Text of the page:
Friday, December 20, 2013

Walter White, sure, but the Osmonds?

Note: Blue states have marriage equality, green states have civil unions or domestic partnerships

Yesterday, the New Mexico Supreme Court unanimously ruled that its ban on gay marriages was unconstitutional.  The Land of Enchantment thus became the 17th state with full marriage equality. Barely 24 hours later, a federal district judge ruled that Utah's ban on same-sex marriages was unconstitutional.

As of this writing, marriage equality is the law of the land in the Beehive State.  Utah's attorney general has said the state will appeal and the district court's ruling could be stayed pending that appeal as early as Monday.  But the first gay couples were able to marry on Friday afternoon. The mayor of Salt Lake City even conducted a few wedding ceremonies, including one between a Utah state senator and his new husband.

Gay marriage in the home of the Church of Jesus Christ of Latter Day Saints was once unthinkable.  And it might not still be the law in 72 hours.  But for now, the Honorable Robert J. Shelby, an Obama appointee, has wreaked a little welcome havoc on my marriage equality chart:  

Until this afternoon, the single best predictor of the legal status of gay relationships was the result of the last Presidential election. The whole country could be broken down into 3 tiers:

  1. Full marriage equality in all 14 jurisdictions where the President got at least 55% of the vote.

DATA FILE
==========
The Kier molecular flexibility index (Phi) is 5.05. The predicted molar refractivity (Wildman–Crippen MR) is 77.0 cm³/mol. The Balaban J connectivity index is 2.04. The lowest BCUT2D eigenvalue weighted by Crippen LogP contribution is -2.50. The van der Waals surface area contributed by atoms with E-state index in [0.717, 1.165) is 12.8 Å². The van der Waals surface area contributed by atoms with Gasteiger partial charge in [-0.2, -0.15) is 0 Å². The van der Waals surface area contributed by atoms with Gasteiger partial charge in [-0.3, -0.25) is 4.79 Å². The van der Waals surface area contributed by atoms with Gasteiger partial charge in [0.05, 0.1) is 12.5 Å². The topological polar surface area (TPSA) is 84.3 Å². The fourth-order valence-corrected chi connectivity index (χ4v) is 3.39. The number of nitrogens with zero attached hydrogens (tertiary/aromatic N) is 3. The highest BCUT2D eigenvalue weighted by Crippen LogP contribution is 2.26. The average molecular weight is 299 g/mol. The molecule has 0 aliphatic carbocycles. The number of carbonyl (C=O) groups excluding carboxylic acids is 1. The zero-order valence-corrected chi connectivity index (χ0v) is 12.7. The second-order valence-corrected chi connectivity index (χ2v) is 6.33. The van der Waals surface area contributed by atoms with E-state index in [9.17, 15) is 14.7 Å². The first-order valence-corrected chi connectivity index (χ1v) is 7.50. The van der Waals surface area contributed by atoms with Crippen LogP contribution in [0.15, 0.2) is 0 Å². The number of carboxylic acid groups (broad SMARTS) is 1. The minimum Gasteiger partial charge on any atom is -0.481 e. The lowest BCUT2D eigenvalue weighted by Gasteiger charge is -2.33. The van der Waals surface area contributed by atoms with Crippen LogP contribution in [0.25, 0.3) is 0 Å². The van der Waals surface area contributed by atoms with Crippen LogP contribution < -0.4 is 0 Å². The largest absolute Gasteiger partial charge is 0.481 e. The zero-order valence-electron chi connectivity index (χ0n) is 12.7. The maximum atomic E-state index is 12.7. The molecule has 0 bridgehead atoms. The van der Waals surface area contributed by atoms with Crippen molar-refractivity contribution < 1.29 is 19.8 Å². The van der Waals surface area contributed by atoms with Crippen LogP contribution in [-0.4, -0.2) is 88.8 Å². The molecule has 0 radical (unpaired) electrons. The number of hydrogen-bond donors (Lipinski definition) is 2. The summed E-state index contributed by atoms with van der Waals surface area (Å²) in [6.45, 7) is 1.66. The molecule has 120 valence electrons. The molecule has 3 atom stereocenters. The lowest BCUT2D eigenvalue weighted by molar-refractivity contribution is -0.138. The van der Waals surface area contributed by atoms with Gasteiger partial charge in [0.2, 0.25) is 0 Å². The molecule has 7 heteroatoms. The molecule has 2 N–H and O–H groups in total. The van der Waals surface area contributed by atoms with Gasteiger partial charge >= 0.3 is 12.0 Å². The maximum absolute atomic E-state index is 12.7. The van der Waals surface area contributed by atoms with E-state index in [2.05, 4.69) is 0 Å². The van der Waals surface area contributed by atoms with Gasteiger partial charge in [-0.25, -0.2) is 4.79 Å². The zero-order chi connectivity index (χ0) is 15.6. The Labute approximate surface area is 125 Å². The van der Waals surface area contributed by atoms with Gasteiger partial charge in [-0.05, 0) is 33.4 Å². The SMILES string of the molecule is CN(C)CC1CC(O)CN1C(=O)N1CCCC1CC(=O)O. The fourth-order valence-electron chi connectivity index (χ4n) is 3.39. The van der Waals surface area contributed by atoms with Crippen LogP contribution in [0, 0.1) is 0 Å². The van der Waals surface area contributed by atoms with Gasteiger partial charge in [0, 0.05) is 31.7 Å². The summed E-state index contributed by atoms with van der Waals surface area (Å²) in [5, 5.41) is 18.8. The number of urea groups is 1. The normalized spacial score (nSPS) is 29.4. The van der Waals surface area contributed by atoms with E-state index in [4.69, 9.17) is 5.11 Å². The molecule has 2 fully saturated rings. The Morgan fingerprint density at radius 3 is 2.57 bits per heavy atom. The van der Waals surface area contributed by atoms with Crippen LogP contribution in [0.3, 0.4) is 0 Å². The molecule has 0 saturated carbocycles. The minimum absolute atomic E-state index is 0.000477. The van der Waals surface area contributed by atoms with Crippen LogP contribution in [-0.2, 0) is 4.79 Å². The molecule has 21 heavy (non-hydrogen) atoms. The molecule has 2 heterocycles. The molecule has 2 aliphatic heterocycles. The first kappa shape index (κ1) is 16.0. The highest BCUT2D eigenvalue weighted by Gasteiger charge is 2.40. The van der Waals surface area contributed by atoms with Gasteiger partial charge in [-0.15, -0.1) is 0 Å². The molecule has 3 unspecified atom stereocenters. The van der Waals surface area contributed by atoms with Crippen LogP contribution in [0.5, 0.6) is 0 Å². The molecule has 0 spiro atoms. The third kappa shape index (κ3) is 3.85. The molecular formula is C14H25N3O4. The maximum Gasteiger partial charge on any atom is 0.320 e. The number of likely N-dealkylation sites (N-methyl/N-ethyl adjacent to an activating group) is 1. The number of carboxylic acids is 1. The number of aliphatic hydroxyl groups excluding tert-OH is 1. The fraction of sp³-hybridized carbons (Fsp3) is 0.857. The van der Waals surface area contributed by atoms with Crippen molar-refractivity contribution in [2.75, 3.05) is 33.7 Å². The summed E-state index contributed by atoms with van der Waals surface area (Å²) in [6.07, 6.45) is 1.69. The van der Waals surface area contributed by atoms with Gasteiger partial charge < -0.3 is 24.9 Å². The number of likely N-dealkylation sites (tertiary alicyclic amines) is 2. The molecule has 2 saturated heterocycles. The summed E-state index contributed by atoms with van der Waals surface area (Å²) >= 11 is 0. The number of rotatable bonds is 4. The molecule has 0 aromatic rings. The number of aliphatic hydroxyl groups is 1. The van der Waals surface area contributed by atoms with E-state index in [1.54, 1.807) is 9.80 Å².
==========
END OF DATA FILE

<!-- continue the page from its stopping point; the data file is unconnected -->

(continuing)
2. A combination of equality or other recognition in eight of his next best 10 states.
  3. A complete lockout in the remaining 27 states.
My thesis for all of these posts has been that the march towards marriage equality has mirrored the democratic process.  That's not strictly true anymore.  Last year, Barack Obama gained just 25 percent of the vote against the first ever Mormon presidential nominee.  (In 2008, Utah was his second worst state, with 34% of the vote against Episcopalian John McCain, slightly worse than the 32% he got in Wyoming.)  Utah is now a quintessential outlier.  

This aberration might go away on Monday.  And the appeal might ultimately succeed.  But this decision is consistent with a related long term political trend.  Judge Shelby has been on the bench for less than a year.  He was born in 1970.  That's quite young for a federal judge. He'll have this job for as long as he wants it.  And more than likely, at some point, five Supreme Court justices will make marriage equality the law of all 50 states.  It is a matter of when.  And by the time there's a Gen-X majority on that bench, this issue will be ancient history.

Update:  Huffington Post has the following nuggets or Judge Shelby:  "He was appointed by President Barack Obama after GOP Sen. Orrin Hatch recommended him in November 2011.
Shelby served in the Utah Army National Guard from 1988 to 1996 and was a combat engineer in Operation Desert Storm." 

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